The abbreviation OTT stands for over-the-top. This means streaming across different devices whenever we want is possible because of “over-the-top,” a convenient little term that explains the new delivery method of film and TV content over the internet without the need for traditional broadcast, cable, or satellite pay-TV services. In simple terms, we’re talking about people paying for the internet from Xfinity to watch Netflix, but not bothering to get 400+ channels from Comcast so they can scroll through ESPN4 on their big screen.
OTT (over-the-top) is a means of providing television and film content over the internet at the request and to suit the requirements of the individual consumer. The term OTT implies that a content provider is going over the top of existing internet services.
The OTT Advantage
With OTT video delivery technology, people now have a multitude of options at their fingertips. They have the ability to view content on a variety of platforms such as Smart TVs, Roku, computers, tablets, mobile phones, or gaming consoles. They also have the option to access multiple distributors for specialized programs and view channels by “app switching”, giving them more control over the content they choose to purchase and watch.
While they both use IP technology, IPTV is delivered over private cable networks compared to OTT delivered over internet services. OTT systems overcome the limitations of the single-operator set-top box (STB) technology required by IPTV. With OTT, content is only delivered upon request. Each connected device has a unique connection to the source of the content via the internet, making it “unicast”- delivering one stream to one device.
The Shift from IPTV to OTT
Let’s start with how we got here. Since the mid-1990s, digital television content delivery via Internet Protocol (IPTV) has been the common way for TV service providers to distribute content to customers. Reception typically requires a TV subscription, a contract, a set-top box, and a technician to connect the array of hardware to high-speed internet services in each customer’s home or office. Thus, content is distributed through private “multicast” MPEG transport stream networks (meaning multiple streams are pushed to multiple consumer locations, like digital cable and satellite TV). This locks consumers to one service provider (restricted to whichever is available in your area) and the content offered is limited to channels available in their particular area and region.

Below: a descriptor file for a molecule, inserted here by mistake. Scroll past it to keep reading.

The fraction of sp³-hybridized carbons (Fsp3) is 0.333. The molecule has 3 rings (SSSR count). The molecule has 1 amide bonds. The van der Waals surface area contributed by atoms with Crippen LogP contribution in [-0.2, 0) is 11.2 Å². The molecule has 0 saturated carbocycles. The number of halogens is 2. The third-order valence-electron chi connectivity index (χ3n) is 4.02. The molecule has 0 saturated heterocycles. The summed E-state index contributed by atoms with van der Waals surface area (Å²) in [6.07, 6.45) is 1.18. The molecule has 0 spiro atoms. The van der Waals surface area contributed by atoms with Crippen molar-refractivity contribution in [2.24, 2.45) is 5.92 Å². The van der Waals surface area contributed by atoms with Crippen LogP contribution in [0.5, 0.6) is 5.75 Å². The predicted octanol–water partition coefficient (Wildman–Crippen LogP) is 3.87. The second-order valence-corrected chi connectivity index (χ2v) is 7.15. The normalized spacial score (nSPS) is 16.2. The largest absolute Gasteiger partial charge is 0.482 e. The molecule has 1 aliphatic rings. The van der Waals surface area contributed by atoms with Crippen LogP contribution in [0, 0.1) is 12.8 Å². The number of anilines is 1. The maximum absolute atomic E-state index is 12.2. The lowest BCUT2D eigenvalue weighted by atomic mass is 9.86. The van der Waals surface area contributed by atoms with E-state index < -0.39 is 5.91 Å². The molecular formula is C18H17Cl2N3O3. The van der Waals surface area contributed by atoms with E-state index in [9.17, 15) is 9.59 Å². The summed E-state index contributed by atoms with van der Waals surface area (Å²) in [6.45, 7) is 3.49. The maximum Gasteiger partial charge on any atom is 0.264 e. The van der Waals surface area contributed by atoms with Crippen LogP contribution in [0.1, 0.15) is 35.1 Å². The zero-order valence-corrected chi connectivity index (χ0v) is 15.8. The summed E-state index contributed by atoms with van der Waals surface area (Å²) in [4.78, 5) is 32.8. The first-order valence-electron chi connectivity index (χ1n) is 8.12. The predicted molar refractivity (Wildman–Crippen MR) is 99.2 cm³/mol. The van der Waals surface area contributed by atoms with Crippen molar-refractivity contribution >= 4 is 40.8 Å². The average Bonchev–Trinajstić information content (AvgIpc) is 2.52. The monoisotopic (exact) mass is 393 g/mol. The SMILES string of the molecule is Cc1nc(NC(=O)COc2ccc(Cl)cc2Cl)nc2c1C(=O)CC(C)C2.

How Does OTT Work?
One of the inherent problems with serving TV content over the internet is being able to contend with the wide range of network performance. Performance depends on what speed the connection will support (e.g. Fiber, Wi-Fi, LTE, DSL), the display device (e.g. phone, a streaming device like Roku, Apple TV, or Firestick, or laptop), and then how many network hops there are between the provider and the end-user. At a high level, OTT systems and technologies are designed to minimize the impact these parameters have, by providing a “best-effort” approach to serving up the content. That is, OTT technology will adjust to the network performance of the entire chain in real-time so that the video and audio are delivered without pauses caused by buffering. These pauses are extremely frustrating for the viewer and may cause them to abandon the content.
How is OTT Delivered?
The accessibility of OTT content is one of the many reasons it’s so popular. To stream OTT, customers only require an internet connection and a compatible hardware device.
1. Mobile OTT Devices
Smartphones and tablets are able to download OTT apps to stream on the go.
2. Personal Computers
Consumers can access OTT content from desktop-based apps or web browsers.
3. Smart TVs
The most common examples include Apple TVs, smart TVs, PlayStation, Chromecast, Xbox, FireStick, and MORE. While you can typically stream OTT content on mobile and desktop devices, they aren’t considered true OTT devices.
Why is OTT Better Than Cable??
Stream Anywhere OTT means streaming anytime, anywhere there’s a wireless, wired, or wifi ( i.e., Internet) signal. That means on the subway if you’re lucky enough to have it.
Ads Free Content
OTT opened up the possibility for ad-free content (or really targeted campaigns), ad hoc subscription services, and more monetization strategies.
With the freedom of going “on the air” whenever viewers aren’t regimented to what’s broadcasting at the moment. They can literally customize their viewing experience to whatever they want to watch from the titles available.
Consumers are getting to be in the driver’s seat. More than ever, content is going straight toward what the consumers want to watch — and the turnaround time is getting faster and faster.
OTT + The World of Tomorrow
We all know that Netflix isn’t the only big guy out there right now — YouTube has launched its video creation service, Amazon has gone “prime,” Hulu has moved to take over TV, and even the indie-darling Sundance is making a splash out of its festival favorites and more. The world is recognizing the potential of OTT, not just for the big players like Disney (who, after launching Disney+ last year, has already exceeded 28 million subscribers).
What’s more, cities like Atlanta are recognizing the power of OTT. As the first of its kind, THEA is taking the idea of OTT and, using Endavo, is pushing it to cultivate a community of creators — ones that are bolstering the metro economy with each piece of video that they create. Launched at SXSW in 2018 and powered to go OTT by Endavo, the platform is already boasting some incredible numbers. Currently, the platform is free, but with incredible monetization strategies in the line-up, it won’t be that way for long. Like all OTT platforms, once the audience comes, so do the opportunities to capitalize.